After repeatedly missing Air Quality deadlines set by the national government, which saw a DEFRA minister state they were “absolutely astonished” and threaten legal action over delays, Bristol’s Labour administration has released new suggestions and timescales for dealing with the city’s air pollution crisis. The new timescales would see a full outline business plan sent to government at the end of December 2019, a full year after the original deadline for Bristol to produce an air quality plan.
Cllr Eleanor Combley, leader of the Green Councillor Group, said:
“More evidence of the stark health impacts of air pollution is discovered every few months. Recently it emerged that poor air quality is linked to a greater risk of psychosis in teenagers and last month research suggested that toxic air may be responsible for twice as many deaths as previously thought, making it deadlier than smoking.
“So it is deeply depressing that in the face of this public health crisis – responsible for an estimated 300 deaths per year in Bristol – Bristol’s Labour administration is going back to the drawing board once again instead of taking the bold action needed to save lives. Under their current plans there’s no chance of any real action being taken until well into 2020. As well as a public health emergency, this is an equalities issue. People in some the poorest parts of the city, in wards like Lawrence Hill, not only suffer the most from air pollution but are also less likely to own cars than wealthier residents.
“But it doesn’t have to be like this. Cities that have got their act together and produced concrete plans – like Birmingham – have already won tens of millions of pounds from the government to implement clean air zones and reduce the impact on residents through funding for a scrappage scheme and support for taxis. We could have already guaranteed this support in Bristol but instead we have had the astonishing spectacle of a Labour Mayor refusing to take action and even recently blaming doctors and health experts for air pollution rather than facing up to his own responsibilities.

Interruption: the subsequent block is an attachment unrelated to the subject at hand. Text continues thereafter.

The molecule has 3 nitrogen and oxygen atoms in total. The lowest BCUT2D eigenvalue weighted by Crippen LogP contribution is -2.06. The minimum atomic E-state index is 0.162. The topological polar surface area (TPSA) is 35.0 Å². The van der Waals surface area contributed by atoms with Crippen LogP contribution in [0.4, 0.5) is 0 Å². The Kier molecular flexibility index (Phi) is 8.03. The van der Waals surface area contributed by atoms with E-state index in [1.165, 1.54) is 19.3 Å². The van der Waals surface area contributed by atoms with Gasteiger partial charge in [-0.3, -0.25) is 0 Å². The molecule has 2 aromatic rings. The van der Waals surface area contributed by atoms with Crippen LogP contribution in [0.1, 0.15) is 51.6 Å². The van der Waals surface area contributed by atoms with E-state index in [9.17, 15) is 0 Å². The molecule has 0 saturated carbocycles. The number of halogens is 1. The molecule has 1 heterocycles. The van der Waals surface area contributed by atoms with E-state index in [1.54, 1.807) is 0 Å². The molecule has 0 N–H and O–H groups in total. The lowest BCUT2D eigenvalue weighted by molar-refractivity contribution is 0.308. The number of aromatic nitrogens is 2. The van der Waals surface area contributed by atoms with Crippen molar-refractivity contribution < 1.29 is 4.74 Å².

“Let’s be clear – these further delays are costing lives. The Mayor should release the expensive research the council commissioned into Clean Air options so Bristolians can see on what basis he has refused to act, and how much longer it will take us to bring air quality levels down under his new proposals. Air pollution is a public health crisis and the Mayor needs to face up to his duty to take decisive action.”
Green mayoral candidate Sandy Hore-Ruthven said: "By not taking action on air pollution the Mayor is condemning the poorest in the city to suffering most. At the same time he is missing an opportunity to tackle poverty, inequality and air quality. By investing in better buses, cycle and pedestrian routes we could be tackling many of the problems this city faces. This is a timid response to a serious problem, a response that is becoming typical of this administration."